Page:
Sunday, February 20, 2011

The CORE PRIME Applied - Feedback

My presentation for class went pretty well last week. I got some very useful feedback from last week's post, as well as the discussion in class.

First, from my Mom...there were some things in the post that she didn't quite get:
--"stand up of Surface Forces Logistic Command (SFLC)"  What do you mean by "stand up of..."?
SFLC is a department within the newly formed Deputy Commandant for Mission Support (DCMS) that provides support for surface forces (small boats and cutters...as opposed to Aviation Logistics Command (ALC)). SFLC "stood up," or became operational, in fall of 2009, and changed the chain of command for how logistics support, including depot-level maintenance, engineering support (fixing stuff that's broke and making sure stuff doesn't break), parts supplies and technical support, works for small boat stations and cutters. There's a powerpoint presentation here, if you're interested in more details.

--CG-LIMS, AOPS/TMT, CMPLUS,  ALMIS   Acronyms drive me crazy--what do they stand for?
Well, in this particular case, they're all different IT programs that the CG is using, or plans to use for various logistics, operations, training and maintenance functions. But if you really want to know the specifics:
CG-LIMS: Coast Guard Logistics Information Management System
AOPS/TMT: Abstract of Operations/Training Management Tool
CMPLUS: Configuration Management Plus

ALMIS: Aviation Logistics Management Information System
I admit to sometimes overusing acronyms just because they sound so ridiculous all piled together like worms tangled up in a vermicomposting worm bin.

--The push/pull of the different parts.
This is straight from the STAKE PRIME: "Powerful STAKE conversations must have negative aspects (what to avoid or PUSH away from) and positive aspects (what people desire and want to PULL toward them). "

CAPT Dan Taylor (CG-9443, CG-LIMS Project Manager) very graciously shared with me the results from a survey his office conducted on ALMIS field users (since I don't have CG-Portal access). (And I have to say, that the CG-LIMS project is one of the most open and, dare I say it, transparent ventures I've seen in the Coast Guard (ya' know-in my vast and extensive experience :)); they actively seek out input and feedback from anybody and everybody that has something to say!) But it was interesting to see the range of responses to the training provided and use of the program itself. Some of the ones that spoke most to what I'm looking at include:
--"Make sure the benefits of changing to LIMS is addressed first.  Most people do not understand why we are changing ALMIS.  I understand, but only because of my past experience." This one is about the importance of the STAKE. And, I think, general resistance to change. If people understand *why* we're changing ALMIS, they have a better chance of buying into the new process...but one of the main points of this Information Policy & Technology class is that there's still a lot more that goes into the process of organizational acceptance.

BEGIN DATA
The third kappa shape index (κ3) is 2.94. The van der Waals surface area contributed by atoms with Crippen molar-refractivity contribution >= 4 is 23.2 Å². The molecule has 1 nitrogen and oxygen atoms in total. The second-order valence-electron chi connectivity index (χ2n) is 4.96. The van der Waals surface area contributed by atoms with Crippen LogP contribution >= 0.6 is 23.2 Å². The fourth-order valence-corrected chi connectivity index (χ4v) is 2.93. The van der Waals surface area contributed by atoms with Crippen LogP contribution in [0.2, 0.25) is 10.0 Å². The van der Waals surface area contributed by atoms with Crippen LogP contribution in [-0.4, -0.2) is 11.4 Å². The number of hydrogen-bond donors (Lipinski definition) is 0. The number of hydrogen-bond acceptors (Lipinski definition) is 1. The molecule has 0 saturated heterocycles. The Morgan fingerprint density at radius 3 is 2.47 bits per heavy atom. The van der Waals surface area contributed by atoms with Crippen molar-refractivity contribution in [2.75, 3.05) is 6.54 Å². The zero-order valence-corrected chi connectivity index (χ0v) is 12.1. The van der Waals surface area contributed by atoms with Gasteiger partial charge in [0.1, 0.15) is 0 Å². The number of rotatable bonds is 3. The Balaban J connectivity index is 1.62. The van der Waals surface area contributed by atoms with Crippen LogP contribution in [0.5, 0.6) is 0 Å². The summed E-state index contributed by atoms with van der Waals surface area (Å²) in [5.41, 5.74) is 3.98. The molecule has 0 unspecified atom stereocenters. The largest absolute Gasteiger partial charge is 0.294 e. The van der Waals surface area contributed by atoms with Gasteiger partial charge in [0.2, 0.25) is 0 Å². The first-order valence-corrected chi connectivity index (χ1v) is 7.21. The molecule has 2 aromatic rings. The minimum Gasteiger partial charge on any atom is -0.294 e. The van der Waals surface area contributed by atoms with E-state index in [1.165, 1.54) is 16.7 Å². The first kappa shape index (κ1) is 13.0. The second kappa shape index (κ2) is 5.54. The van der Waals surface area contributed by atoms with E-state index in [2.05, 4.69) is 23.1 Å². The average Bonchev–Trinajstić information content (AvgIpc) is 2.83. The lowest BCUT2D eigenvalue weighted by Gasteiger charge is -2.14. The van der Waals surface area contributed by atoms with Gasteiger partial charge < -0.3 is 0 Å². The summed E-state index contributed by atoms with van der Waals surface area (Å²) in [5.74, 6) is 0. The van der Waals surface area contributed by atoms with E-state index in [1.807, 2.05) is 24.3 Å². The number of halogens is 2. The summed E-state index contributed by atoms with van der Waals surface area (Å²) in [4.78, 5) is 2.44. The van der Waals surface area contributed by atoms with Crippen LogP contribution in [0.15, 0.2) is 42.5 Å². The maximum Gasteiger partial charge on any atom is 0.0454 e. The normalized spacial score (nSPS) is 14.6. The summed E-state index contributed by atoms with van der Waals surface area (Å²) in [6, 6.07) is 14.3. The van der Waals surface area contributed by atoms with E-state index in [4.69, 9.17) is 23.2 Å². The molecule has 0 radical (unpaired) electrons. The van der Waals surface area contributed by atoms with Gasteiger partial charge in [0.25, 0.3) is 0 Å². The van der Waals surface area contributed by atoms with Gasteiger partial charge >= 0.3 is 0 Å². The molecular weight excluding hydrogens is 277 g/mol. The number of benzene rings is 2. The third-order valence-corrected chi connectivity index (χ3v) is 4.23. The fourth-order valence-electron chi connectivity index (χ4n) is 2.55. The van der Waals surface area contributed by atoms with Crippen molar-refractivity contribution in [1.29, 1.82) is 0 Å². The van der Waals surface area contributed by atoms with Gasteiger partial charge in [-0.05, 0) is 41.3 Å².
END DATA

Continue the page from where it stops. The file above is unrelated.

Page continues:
--"Better suited program for WPB's. WPB Engineers are still required to maintain administrative systems as before, and are now required to maintain ALMIS. WPB's have not been released from maintaining all logs that were supposed to go away once "Modernized". In short, have the policy in place before "Modernizing" WPB's, so the instructor staff can correctly answer WPB questions, I am still waiting for a message releasing the WPB engineering requirements." I'm not entirely sure if this comment addresses two issues, or if it's all about the duplication of effort required by using ALMIS as a stop-gap until CG-LIMS comes online. The second issue could be about training--not sure. But it's definitely the fact that EPOs still have to maintain the same administrative system as before modernization that caught my eye on this one.



--"They are giving training on a program that is not built for cutters! The only good thing about ALMIS is that I now get my parts in a reasonable amount of time." Do we just want our own system to feel important/special? Just kidding :) But this one does bring up the possibility that  modernization could end up just being a new way to order/get parts, instead of the holistic logistics program it is intended to be. ("Holistic logistics"--smirk)

--"Avoid the change of acronyms. Small boat stations have different "language" than IT talk. A boat is B-0 (fully operational).. not FMC. A boat being in C (charlie, meaning that it is not operational)...not NMCM." OMG--right?! I hadn't ever thought about this one before, but helos are FMC (fully mission capable) or NMC (not mission capable) and small boats/cutters are A (underway), B (fully operational at the pier) or C (in a maintenance status).

But I got the most troubling/thought-provoking feedback from the discussion in class. I started my presentation with my understanding of the ENVIRONMENT, since that, to me, is the catalyst that started all this discussion of transformation/modernization. I talked about how the Coast Guard's assets are aging and how they had a couple of bad years with financial audits. And then went on to outline how modernization is supposed to help them deal with the dueling demands of Coast Guard's mission creep, aging assets and limited resources. 'Long about here, Chris stopped me to point out my use of pronouns. I was saying "the Coast Guard" and "they" a lot (which is interesting, because in my post, I seem to be much better about using "us" and "our"). But his point was that, without that instinctual buy-in to the change process from the end users, the change was likely to fail.

Feel the kick in the gut...here.